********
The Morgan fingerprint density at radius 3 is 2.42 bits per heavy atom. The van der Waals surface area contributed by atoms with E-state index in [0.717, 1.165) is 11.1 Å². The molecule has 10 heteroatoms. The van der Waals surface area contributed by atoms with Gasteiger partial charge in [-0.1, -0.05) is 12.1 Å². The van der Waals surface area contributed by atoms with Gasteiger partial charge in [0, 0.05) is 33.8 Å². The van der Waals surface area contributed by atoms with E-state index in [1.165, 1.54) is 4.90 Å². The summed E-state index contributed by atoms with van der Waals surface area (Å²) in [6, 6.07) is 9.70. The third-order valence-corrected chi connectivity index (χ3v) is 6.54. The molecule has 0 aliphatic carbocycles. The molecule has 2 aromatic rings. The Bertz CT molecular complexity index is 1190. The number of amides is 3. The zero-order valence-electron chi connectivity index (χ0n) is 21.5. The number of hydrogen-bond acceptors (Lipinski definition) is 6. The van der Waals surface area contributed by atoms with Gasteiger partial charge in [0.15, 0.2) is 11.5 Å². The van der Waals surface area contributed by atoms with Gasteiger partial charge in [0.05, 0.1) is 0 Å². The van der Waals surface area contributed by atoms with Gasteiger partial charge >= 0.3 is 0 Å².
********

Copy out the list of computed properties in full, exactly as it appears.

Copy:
The Morgan fingerprint density at radius 3 is 2.42 bits per heavy atom. The van der Waals surface area contributed by atoms with E-state index in [0.717, 1.165) is 11.1 Å². The molecule has 10 heteroatoms. The van der Waals surface area contributed by atoms with Gasteiger partial charge in [-0.1, -0.05) is 12.1 Å². The van der Waals surface area contributed by atoms with Gasteiger partial charge in [0, 0.05) is 33.8 Å². The van der Waals surface area contributed by atoms with E-state index in [1.165, 1.54) is 4.90 Å². The summed E-state index contributed by atoms with van der Waals surface area (Å²) in [6, 6.07) is 9.70. The third-order valence-corrected chi connectivity index (χ3v) is 6.54. The molecule has 0 aliphatic carbocycles. The molecule has 2 aromatic rings. The Bertz CT molecular complexity index is 1190. The number of amides is 3. The zero-order valence-electron chi connectivity index (χ0n) is 21.5. The number of hydrogen-bond acceptors (Lipinski definition) is 6. The van der Waals surface area contributed by atoms with Gasteiger partial charge in [0.15, 0.2) is 11.5 Å². The van der Waals surface area contributed by atoms with Gasteiger partial charge in [0.05, 0.1) is 0 Å². The van der Waals surface area contributed by atoms with Gasteiger partial charge >= 0.3 is 0 Å².